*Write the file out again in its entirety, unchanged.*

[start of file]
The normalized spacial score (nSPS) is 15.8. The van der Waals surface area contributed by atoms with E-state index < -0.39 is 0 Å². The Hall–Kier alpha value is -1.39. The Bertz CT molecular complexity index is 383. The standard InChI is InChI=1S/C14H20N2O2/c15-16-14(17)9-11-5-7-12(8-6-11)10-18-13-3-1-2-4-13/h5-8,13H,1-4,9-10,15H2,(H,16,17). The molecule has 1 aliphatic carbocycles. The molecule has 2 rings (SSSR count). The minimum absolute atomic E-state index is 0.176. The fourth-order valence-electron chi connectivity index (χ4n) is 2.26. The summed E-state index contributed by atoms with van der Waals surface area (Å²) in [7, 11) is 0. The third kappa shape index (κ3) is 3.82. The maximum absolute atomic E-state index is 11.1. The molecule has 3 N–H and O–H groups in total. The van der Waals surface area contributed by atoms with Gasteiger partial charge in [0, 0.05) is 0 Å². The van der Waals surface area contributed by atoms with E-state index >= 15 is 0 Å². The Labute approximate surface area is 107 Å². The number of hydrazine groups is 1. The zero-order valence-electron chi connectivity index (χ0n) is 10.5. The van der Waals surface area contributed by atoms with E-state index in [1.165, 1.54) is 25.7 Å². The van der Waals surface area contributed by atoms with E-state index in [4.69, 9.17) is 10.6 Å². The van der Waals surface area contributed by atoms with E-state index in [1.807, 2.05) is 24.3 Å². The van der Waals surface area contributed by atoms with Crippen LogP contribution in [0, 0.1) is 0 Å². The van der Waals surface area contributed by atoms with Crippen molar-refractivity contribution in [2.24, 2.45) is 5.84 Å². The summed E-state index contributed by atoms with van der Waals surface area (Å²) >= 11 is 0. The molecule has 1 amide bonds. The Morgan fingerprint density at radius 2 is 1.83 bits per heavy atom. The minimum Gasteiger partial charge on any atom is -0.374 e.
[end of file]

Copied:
The normalized spacial score (nSPS) is 15.8. The van der Waals surface area contributed by atoms with E-state index < -0.39 is 0 Å². The Hall–Kier alpha value is -1.39. The Bertz CT molecular complexity index is 383. The standard InChI is InChI=1S/C14H20N2O2/c15-16-14(17)9-11-5-7-12(8-6-11)10-18-13-3-1-2-4-13/h5-8,13H,1-4,9-10,15H2,(H,16,17). The molecule has 1 aliphatic carbocycles. The molecule has 2 rings (SSSR count). The minimum absolute atomic E-state index is 0.176. The fourth-order valence-electron chi connectivity index (χ4n) is 2.26. The summed E-state index contributed by atoms with van der Waals surface area (Å²) in [7, 11) is 0. The third kappa shape index (κ3) is 3.82. The maximum absolute atomic E-state index is 11.1. The molecule has 3 N–H and O–H groups in total. The van der Waals surface area contributed by atoms with Gasteiger partial charge in [0, 0.05) is 0 Å². The van der Waals surface area contributed by atoms with E-state index >= 15 is 0 Å². The Labute approximate surface area is 107 Å². The number of hydrazine groups is 1. The zero-order valence-electron chi connectivity index (χ0n) is 10.5. The van der Waals surface area contributed by atoms with E-state index in [1.165, 1.54) is 25.7 Å². The van der Waals surface area contributed by atoms with E-state index in [4.69, 9.17) is 10.6 Å². The van der Waals surface area contributed by atoms with E-state index in [1.807, 2.05) is 24.3 Å². The van der Waals surface area contributed by atoms with Crippen LogP contribution in [0, 0.1) is 0 Å². The van der Waals surface area contributed by atoms with Crippen molar-refractivity contribution in [2.24, 2.45) is 5.84 Å². The summed E-state index contributed by atoms with van der Waals surface area (Å²) >= 11 is 0. The molecule has 1 amide bonds. The Morgan fingerprint density at radius 2 is 1.83 bits per heavy atom. The minimum Gasteiger partial charge on any atom is -0.374 e.